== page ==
Toshio Shibata

April 20, 2013 – Fall 2013

One of Japan’s preeminent landscape photographers, Toshio Shibata (b. 1949) is known for exploring the delicate balance between human-made structures and nature. Photographing erosion control barriers, water catchments, roads, dams and bridges, he examines the unique appearance of such structures in his native land. Through his lens, riverbeds can look like origami, and waterfalls resemble kimono.

This exhibition of 28 large-format works will be the artist’s first solo show in an American museum since 1995. Long recognized for his striking black and white prints, the artist has been working increasingly in color. His color pictures will make their American museum debut at PEM. Shibata was recently featured in a two-person show at the National Arts Center, Tokyo, and in a solo retrospective at the Tokyo Metropolitan Museum

In Conversation: Modern African American Art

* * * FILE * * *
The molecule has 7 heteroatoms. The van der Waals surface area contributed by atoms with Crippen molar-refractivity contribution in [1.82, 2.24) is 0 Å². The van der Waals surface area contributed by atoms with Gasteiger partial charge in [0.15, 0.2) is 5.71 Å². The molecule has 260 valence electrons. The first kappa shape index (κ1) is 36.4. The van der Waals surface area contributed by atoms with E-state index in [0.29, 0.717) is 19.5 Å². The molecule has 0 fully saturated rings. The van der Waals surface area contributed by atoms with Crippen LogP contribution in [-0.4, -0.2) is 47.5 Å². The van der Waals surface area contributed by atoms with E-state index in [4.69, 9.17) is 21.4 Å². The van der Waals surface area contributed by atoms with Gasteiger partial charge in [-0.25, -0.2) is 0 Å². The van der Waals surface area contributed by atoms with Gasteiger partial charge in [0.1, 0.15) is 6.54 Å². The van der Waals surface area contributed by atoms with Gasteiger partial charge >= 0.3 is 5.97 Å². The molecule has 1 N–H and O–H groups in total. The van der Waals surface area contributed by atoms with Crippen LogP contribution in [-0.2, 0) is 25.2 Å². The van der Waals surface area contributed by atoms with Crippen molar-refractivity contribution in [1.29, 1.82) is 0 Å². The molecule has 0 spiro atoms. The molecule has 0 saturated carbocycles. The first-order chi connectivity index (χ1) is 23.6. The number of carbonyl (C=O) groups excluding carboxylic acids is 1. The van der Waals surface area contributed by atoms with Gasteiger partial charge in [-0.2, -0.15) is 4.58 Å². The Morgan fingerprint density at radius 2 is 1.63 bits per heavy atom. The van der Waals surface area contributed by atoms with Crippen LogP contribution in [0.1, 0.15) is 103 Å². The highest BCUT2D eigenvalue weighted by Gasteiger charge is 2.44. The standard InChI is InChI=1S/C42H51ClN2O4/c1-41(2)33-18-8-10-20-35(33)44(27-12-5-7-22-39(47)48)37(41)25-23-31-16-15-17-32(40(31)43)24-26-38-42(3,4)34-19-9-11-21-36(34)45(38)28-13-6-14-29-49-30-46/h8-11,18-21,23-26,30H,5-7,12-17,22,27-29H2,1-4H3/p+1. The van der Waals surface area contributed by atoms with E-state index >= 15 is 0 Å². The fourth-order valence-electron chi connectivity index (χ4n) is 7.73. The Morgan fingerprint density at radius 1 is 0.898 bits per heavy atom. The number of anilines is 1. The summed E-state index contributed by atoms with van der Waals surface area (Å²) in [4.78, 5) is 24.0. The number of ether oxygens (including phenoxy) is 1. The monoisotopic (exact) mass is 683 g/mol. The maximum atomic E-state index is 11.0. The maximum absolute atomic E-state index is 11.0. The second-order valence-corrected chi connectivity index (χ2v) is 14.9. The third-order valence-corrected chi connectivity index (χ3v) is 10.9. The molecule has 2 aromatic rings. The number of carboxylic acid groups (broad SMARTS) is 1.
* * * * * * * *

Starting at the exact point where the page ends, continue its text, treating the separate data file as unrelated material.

June 1, 2013 - September 2, 2013

Created at significant social and political moments in America, this spectacular selection of 100 paintings, photographs, sculpture and prints by 43 prominent African American artists invites conversations about art, identity and the rights of the individual.

Key works by artists including Allan Rohan Crite, Sargent Johnson, Renée Stout, Roy DeCarava, Romare Bearden, William H. Johnson and Norman Lewis address a range of subjects including the African diaspora, jazz, nature, the persistent power of religions, identity and the rights of the individual from the Harlem Renaissance through the Civil Rights era, and beyond.